- U.S. unemployment rate plummets
- Fed’s doves and hawks find solace in report
- Yellen to focus on ‘slack’ in hourly earnings
The U.S. dollar ends the week once again the dominant currency. An anemic European Central Bank (ECB) meet and press conference temporarily provided a EUR short squeeze just shy of the weekly highs (€1.2714) on Thursday, only to come undone by a Friday’s stellar U.S. jobs report, falling in excess of +1.2% to a new two-year low (€1.2502 — for now).
Nonfarm payrolls rose +248k in September, beating consensus of +215k. The stronger headline came with robust revisions for both August (+38k to +180k) and July (+31k to +243k). The good news did not stop there; the unemployment rate plummeted to +5.9%, another new six-year low.
U.S. Unemployment Rate Breaks Psychological Barrier
Nevertheless, there was disappointment and it came again in average hourly earnings, which was flat. The market had had been expecting an uptick of around +0.2%. Overall, the report was good, apart from wages. The three-month average is now at +228k, six months at +245k, and the unemployment rate finally broke the psychological +6% handle.
Friday’s number will provide fodder for both the Federal Reserve’s hawks and doves. The hawks will again focus on the robust unemployment rate and strong jobs growth, while the doves will poke holes in the weak wage growth argument and the labor participation rate. This will allow them to highlight again the U.S. labor market’s slack problems which should have no cause for any immediate inflation issues.
Fed Chair Janet Yellen should be able to use last month’s jobs report to keep the hawks in line at the October 29 meet. The market should expect her to focus on the average hourly earnings which supports her argument for “significant underutilization of labor resources.”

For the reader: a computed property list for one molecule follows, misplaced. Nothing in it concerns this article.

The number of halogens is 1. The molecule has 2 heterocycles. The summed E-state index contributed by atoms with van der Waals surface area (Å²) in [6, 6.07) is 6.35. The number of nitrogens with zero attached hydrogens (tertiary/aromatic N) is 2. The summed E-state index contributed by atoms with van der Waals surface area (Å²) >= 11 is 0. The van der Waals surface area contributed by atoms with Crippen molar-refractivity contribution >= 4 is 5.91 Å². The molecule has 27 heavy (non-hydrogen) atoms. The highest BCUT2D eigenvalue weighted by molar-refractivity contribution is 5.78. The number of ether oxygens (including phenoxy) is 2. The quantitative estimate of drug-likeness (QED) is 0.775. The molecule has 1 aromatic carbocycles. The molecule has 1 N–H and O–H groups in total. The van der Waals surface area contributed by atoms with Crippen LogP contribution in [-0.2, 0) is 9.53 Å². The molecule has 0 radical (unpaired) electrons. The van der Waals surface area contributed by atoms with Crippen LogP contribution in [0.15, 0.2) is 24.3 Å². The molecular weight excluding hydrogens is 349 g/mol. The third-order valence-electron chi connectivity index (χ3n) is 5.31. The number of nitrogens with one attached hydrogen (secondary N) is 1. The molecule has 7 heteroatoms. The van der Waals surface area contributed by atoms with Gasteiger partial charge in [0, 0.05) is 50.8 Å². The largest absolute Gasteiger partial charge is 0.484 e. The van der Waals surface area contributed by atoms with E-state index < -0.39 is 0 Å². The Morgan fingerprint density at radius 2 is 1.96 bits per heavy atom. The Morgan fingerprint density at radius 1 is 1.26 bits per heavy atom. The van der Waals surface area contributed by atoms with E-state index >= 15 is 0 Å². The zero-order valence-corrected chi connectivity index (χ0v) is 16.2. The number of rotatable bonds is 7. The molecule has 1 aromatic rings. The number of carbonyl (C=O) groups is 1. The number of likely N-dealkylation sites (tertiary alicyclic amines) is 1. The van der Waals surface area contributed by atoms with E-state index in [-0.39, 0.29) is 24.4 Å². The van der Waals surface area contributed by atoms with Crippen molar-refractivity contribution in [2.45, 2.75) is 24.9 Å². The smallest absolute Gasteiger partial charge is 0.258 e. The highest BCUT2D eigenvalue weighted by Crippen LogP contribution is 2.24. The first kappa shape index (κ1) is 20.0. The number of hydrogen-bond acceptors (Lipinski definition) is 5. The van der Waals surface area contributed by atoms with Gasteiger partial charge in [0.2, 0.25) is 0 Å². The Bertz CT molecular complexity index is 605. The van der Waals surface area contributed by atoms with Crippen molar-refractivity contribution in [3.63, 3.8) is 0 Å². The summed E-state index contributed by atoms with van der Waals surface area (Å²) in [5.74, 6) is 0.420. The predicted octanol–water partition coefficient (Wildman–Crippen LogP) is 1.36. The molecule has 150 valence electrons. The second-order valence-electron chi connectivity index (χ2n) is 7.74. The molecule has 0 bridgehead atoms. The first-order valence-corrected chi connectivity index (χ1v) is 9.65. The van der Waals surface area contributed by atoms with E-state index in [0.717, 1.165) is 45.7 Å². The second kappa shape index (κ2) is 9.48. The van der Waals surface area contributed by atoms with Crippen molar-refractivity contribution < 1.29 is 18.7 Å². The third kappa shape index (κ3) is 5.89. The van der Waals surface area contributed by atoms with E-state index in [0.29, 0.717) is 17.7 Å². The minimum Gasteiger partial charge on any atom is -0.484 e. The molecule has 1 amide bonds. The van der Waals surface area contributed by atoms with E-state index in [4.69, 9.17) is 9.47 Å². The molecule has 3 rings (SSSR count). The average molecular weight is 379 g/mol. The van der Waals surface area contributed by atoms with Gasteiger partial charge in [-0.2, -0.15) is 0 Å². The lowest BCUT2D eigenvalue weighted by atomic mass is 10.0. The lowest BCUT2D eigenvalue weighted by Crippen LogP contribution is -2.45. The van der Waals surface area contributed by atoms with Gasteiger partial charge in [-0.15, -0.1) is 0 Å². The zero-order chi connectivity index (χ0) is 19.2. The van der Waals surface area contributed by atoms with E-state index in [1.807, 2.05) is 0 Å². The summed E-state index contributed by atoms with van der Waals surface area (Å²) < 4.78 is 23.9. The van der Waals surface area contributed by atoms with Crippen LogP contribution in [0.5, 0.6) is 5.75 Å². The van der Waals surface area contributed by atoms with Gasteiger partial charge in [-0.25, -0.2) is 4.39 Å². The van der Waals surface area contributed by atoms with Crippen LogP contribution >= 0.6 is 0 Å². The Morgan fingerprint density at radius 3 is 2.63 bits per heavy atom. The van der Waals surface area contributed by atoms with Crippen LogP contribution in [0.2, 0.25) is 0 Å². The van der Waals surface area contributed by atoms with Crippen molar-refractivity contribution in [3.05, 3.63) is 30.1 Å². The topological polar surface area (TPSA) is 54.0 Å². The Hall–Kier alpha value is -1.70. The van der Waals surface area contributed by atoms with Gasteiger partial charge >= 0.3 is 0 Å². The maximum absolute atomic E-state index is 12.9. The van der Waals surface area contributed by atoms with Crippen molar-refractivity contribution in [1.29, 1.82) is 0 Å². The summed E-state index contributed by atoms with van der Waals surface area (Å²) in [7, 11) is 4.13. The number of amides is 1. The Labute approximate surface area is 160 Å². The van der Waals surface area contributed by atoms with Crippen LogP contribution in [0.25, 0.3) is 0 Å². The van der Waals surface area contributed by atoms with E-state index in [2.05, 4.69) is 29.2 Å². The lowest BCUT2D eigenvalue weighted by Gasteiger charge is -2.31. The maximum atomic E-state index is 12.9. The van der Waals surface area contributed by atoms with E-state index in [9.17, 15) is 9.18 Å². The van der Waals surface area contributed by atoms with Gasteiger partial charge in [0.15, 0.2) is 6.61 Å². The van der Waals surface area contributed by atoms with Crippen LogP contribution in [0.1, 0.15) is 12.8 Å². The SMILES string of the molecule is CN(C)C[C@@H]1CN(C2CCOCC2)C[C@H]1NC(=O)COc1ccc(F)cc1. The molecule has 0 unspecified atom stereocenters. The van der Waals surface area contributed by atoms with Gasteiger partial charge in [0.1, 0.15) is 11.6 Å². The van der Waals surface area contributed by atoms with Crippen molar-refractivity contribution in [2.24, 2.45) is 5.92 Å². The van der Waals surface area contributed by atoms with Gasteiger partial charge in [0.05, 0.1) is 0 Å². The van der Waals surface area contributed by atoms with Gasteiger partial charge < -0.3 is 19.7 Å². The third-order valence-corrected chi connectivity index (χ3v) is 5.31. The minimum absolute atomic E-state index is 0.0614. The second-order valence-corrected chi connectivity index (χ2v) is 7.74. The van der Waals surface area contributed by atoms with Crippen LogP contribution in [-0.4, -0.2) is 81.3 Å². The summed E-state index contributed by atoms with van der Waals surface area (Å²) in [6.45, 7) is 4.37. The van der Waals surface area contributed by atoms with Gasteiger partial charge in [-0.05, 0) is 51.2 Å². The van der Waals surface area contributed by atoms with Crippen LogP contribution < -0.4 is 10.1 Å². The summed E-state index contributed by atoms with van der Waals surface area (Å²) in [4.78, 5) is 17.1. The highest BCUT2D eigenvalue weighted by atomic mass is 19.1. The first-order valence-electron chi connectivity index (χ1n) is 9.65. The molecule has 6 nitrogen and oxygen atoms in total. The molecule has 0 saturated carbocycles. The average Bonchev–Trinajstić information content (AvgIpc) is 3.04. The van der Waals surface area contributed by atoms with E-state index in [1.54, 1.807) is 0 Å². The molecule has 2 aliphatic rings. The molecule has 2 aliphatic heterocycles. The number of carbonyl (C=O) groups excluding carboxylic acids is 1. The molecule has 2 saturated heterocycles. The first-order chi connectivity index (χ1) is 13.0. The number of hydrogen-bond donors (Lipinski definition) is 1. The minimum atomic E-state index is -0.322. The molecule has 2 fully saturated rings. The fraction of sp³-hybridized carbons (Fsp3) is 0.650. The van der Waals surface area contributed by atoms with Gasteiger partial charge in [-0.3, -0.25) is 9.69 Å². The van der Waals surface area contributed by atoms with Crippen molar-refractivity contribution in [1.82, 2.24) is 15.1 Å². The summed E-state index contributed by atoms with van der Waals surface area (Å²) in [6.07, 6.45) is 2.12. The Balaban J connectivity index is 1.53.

The dollar continues where it left off in the third quarter, strengthening against its rivals in the developed and emerging markets, most notably versus the JPY and EUR, and BRL and RUB. The potential divergence in monetary policy between the U.S., Japan, and the eurozone should continue to provide dollar support for some time yet.
Next Week for the Americas
The market is not done yet with the central banks. Next week the Reserve Bank of Australia kicks things off on Monday. Despite an AUD rally of late (AUD$0.8670), the market will be expecting some dovish currency comments from Governor Glenn Stevens. It has become a regular part of his rhetoric repertoire. On Tuesday, the Bank of Japan takes center stage; in all respects Prime Minister Shinzo Abe is happy with the yen’s relative weakness of late. Wednesday will be dominated by the Federal Open Market Committee minutes. As per usual, the market will be looking for any clues to justify building on current positions. The Bank of England meeting dominates Thursday: Is Governor Mark Carney still the favorite to be the first developed nation to hike interest rates? Finally on Friday, Canada will report its own jobs report. Can the Canucks keep up with their largest trading partner?
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